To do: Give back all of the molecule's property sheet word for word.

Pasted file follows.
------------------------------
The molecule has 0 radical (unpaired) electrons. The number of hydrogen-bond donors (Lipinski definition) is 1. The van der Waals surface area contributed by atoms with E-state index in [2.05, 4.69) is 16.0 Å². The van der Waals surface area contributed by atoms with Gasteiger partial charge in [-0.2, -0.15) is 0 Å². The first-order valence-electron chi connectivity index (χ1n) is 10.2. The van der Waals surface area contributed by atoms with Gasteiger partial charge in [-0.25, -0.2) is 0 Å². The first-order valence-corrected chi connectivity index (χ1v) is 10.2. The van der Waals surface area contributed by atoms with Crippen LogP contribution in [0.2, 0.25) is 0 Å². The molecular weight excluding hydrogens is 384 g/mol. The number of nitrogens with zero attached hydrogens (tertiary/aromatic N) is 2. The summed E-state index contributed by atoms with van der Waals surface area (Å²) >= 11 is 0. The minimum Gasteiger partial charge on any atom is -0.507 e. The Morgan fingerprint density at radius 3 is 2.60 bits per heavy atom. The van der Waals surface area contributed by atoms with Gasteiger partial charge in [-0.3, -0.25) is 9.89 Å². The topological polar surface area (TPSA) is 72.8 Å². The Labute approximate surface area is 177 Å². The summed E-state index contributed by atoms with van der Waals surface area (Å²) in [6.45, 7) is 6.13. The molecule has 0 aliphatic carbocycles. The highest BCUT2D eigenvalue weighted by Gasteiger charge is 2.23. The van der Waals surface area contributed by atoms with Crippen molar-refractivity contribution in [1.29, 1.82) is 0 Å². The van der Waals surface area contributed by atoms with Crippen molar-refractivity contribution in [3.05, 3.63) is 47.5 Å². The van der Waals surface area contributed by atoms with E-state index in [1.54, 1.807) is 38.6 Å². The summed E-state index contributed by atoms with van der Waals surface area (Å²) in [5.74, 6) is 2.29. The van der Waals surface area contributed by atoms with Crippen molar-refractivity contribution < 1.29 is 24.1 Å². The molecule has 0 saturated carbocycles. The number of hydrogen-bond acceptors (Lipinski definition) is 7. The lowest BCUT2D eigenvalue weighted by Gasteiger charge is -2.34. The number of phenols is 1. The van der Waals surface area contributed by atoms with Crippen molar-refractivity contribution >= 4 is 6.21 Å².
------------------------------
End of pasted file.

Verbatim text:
The molecule has 0 radical (unpaired) electrons. The number of hydrogen-bond donors (Lipinski definition) is 1. The van der Waals surface area contributed by atoms with E-state index in [2.05, 4.69) is 16.0 Å². The van der Waals surface area contributed by atoms with Gasteiger partial charge in [-0.2, -0.15) is 0 Å². The first-order valence-electron chi connectivity index (χ1n) is 10.2. The van der Waals surface area contributed by atoms with Gasteiger partial charge in [-0.25, -0.2) is 0 Å². The first-order valence-corrected chi connectivity index (χ1v) is 10.2. The van der Waals surface area contributed by atoms with Crippen LogP contribution in [0.2, 0.25) is 0 Å². The molecular weight excluding hydrogens is 384 g/mol. The number of nitrogens with zero attached hydrogens (tertiary/aromatic N) is 2. The summed E-state index contributed by atoms with van der Waals surface area (Å²) >= 11 is 0. The minimum Gasteiger partial charge on any atom is -0.507 e. The Morgan fingerprint density at radius 3 is 2.60 bits per heavy atom. The van der Waals surface area contributed by atoms with Gasteiger partial charge in [-0.3, -0.25) is 9.89 Å². The topological polar surface area (TPSA) is 72.8 Å². The Labute approximate surface area is 177 Å². The summed E-state index contributed by atoms with van der Waals surface area (Å²) in [6.45, 7) is 6.13. The molecule has 0 aliphatic carbocycles. The highest BCUT2D eigenvalue weighted by Gasteiger charge is 2.23. The van der Waals surface area contributed by atoms with Crippen molar-refractivity contribution in [1.29, 1.82) is 0 Å². The van der Waals surface area contributed by atoms with Crippen molar-refractivity contribution in [3.05, 3.63) is 47.5 Å². The van der Waals surface area contributed by atoms with E-state index in [1.54, 1.807) is 38.6 Å². The summed E-state index contributed by atoms with van der Waals surface area (Å²) in [5.74, 6) is 2.29. The van der Waals surface area contributed by atoms with Crippen molar-refractivity contribution < 1.29 is 24.1 Å². The molecule has 0 saturated carbocycles. The number of hydrogen-bond acceptors (Lipinski definition) is 7. The lowest BCUT2D eigenvalue weighted by Gasteiger charge is -2.34. The number of phenols is 1. The van der Waals surface area contributed by atoms with Crippen molar-refractivity contribution >= 4 is 6.21 Å².